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Lecture 1_9-02-10

Lecture 1_9-02-10 - Animal Physiological Ecology 704:360...

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Unformatted text preview: Animal Physiological Ecology 704:360 Animal Physiological Ecology 704:360 Loree 020 Mon/Th 12:35 – 1:55 ¡ Prof. Henry John-Alder ¢ Room 152 ¢ Environmental & Natural Resource Science Bldg. ¢ 14 College Farm Road ¢ Cook Campus ¢ [email protected] ¢ Office hours by appointment only ¡ Description and Organization ¡ Syllabus ¡ ¡ Introduction to Physiology Today’s Lecture Organization of this Course Restricted web site (for registered students) https://sakai.rutgers.edu ¢ Use Rutgers e-mail Username as Sakai ID and Rutgers e-mail password as Sakai password ¢ Course description ¢ Syllabus ¢ Class announcements and policies ¢ Abbreviated lecture notes, figures, supplemental material ) Note: full lecture notes will NOT be posted ¢ Exam keys and results Sakai Web Site Textbook Textbook Textbook Textbook Textbook Textbook upplemental readings, both required and optional, will be posted as PDF files on the Sakai site. Bartholomew, G.A. 1986. The role of natural history in contemporary biology. BioScience. 36(5): 324-329. Feder, M.E. 2005. Aims of undergraduate physiology education: a view from the University of Chicago. Adv. Physiol. Educ. 29: 3-10. To do your best in this course, attend all lectures, listen to all lectures, learn all lecture material, read relevant sections of the textbook, and develop an outline of pertinent sections of the textbook. Examination questions will be taken from material covered in lectures. I will not write questions based on textbook information not covered in lectures. Without a doubt, however, you will enhance your understanding of lecture material and improve your performance on examinations by studying relevant sections of textbooks. Most of all, think about what your are studying. ive yourself some down time – without electronic (or other) distractions – so that your brain can process and form memories of what you have studied. See Matt Richtel’s recent articles in The New York Times (e.g., “Digital Devices Deprive Brain of Needed Downtime”) Listen to Terry Gross interview Matt Richtel on her radio show, “Fresh Air” (“Digital Overload: Your Brain on Gadgets”; http://www.npr.org/templates/rundowns/rundow n.php?prgId=13&prgDate=08-24-2010 ) DATE TOPIC READINGS September 2, 8 (2 lectures) Introduction; Approaches to the Study of Physiology; Animals and Environments; Adaptation HWA: Ch. 1, 3; WSJ: Ch. 1, 2; Feder-“Aims of Undergraduate Physiology Education; Bartholomew-“The Role of Natural History in Contemporary Biology” September 9 – 30 (7 lectures) Food, Energy, and Temperature HWA: Ch. 5 – 10; WSJ: Ch. 6, 8, and selections from Ch. 13-15. OCTOBER 4 FIRST MID-TERM EXAMINATION October 7 – November 1 (8 lectures) Integrating Systems & Excitable Tissues (nervous systems, endocrine system, muscle) HWA: Ch. 11-15, 17-19; WSJ: Ch. 9,10....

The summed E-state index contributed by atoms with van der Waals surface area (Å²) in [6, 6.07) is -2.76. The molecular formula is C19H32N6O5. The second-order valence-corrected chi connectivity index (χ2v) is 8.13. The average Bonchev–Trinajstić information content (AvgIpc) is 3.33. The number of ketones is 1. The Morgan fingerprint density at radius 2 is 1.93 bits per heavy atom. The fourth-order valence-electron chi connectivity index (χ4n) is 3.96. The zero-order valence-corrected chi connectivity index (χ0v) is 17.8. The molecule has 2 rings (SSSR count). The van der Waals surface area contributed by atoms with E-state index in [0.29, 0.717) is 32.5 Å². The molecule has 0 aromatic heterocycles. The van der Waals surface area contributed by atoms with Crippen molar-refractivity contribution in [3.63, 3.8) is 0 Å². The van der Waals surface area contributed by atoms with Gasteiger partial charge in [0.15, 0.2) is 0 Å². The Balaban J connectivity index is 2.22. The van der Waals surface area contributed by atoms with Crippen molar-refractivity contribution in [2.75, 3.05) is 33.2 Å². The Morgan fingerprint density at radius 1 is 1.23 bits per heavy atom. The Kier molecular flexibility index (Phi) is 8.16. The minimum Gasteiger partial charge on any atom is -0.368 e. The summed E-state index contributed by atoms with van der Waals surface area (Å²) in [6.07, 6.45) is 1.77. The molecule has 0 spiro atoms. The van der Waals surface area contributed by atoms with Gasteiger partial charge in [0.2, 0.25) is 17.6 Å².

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Lecture 1_9-02-10 - Animal Physiological Ecology 704:360...

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